Quad Style: Ashvini Kartik-Narayan
The first time I met Ashvini, she performed a spoken-word poem about wearing the color red. I was speechless. Knowing Ashvini means being ready for a lot of moments like that - being left speechless at the way she perceives meaning in totally ordinary things: wearing the color red, a trip to JC Penney to buy shorts, getting a haircut, needing new shoes. That's why I was so happy when she agreed to talk with me about using fashion as a way to be brave, and as an instrument for body-positivity.
A girl in white/ Decided that wasn't right/ Now she wears red/ And chops hair off her head.
1. One of my favorite things about you is how inimitably you own who you are, and that's exemplified in how you champion body positivity with your poetry and fashion. How do you curate your wardrobe to maintain body positivity? What's your advice for people who are striving to do so?
Find pieces that resonate with you. This is your body and you choose what makes you feel amazing. I try to focus on how I feel more than how I look. I'll say to myself, "I love these pants because they are cool, and I don't care how they make my legs look." Believing in what you wear is so important. Let that power guide you if it's hard to find it in yourself.
I try to wear things that scare me, because the more you do it the less scary it becomes. I try not to hide behind baggy sweaters, but I do not always succeed. My wardrobe is full of baggy sweaters, and I rarely buy things with short sleeves. That's a reflection of my personal insecurities, so I want to clarify that I'm not perfect when it comes to following my own advice.
The most important part of any wardrobe is comfort and confidence, but sometimes the way that you achieve comfort and confidence is by going outside of your comfort zone and believing yourself to be worth the things you love.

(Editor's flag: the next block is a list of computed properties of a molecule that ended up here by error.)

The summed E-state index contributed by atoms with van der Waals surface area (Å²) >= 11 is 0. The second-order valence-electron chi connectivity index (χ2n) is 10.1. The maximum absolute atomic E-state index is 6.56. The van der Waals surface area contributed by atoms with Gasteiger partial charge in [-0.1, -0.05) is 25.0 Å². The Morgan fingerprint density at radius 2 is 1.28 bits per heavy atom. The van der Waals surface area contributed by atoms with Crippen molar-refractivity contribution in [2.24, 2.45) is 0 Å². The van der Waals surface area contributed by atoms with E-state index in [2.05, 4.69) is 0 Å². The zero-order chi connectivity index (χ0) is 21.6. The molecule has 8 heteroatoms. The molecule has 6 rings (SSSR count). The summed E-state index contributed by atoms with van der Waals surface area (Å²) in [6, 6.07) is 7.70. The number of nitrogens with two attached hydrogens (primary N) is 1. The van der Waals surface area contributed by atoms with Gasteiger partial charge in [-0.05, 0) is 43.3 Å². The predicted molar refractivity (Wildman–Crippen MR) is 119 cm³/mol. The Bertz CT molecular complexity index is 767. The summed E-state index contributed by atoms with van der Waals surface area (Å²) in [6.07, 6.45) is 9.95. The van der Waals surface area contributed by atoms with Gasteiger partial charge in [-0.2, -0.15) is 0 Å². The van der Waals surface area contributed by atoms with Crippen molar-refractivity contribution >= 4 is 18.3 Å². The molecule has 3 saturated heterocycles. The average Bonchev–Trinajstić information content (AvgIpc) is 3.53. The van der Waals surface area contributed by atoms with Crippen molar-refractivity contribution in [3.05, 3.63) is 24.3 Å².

2. Does what you wear translate directly to how you feel, or do your feelings dictate what you choose to wear?
It's a bit of both. I've battled with body positivity my whole life, so my feelings dictate what I wear in more ways than one. At the same time, if I'm wearing something that I love - my mom's denim jacket, a pin my friend made me with Florence Foster Jenkins' face on it, my glittery shoes - I always feel better. That's the sentimentality of fashion: it can take you to a place in the past, or any place at all where you feel safe and bold.
3. Tell me the story of your glittery shoes:
Oh, this is exciting. I used to only ever get brown or white shoes because I was so afraid of them not matching everything in my closet (because, remember, everything in my closet was mostly brown or white). The "wildest" colored shoes that I ever bought were maroon. So, I was inspired to look for a funky pair of sneakers when my friend got a pair of Converse with the Campbell's tomato soup logo on them.
I came across these glittery, patched, multi-colored shoes that I just couldn't stop thinking about. I read a review of them from a 50-year-old woman who said that she had two pairs because she loved them so much. For the first time, I stopped wondering what I would wear them with, or whether they would match, or anything, and I just ordered them. When I got the email that the package had arrived, literally screamed. I ran outside to get them so quickly that the people in the room assumed I had seen a spider.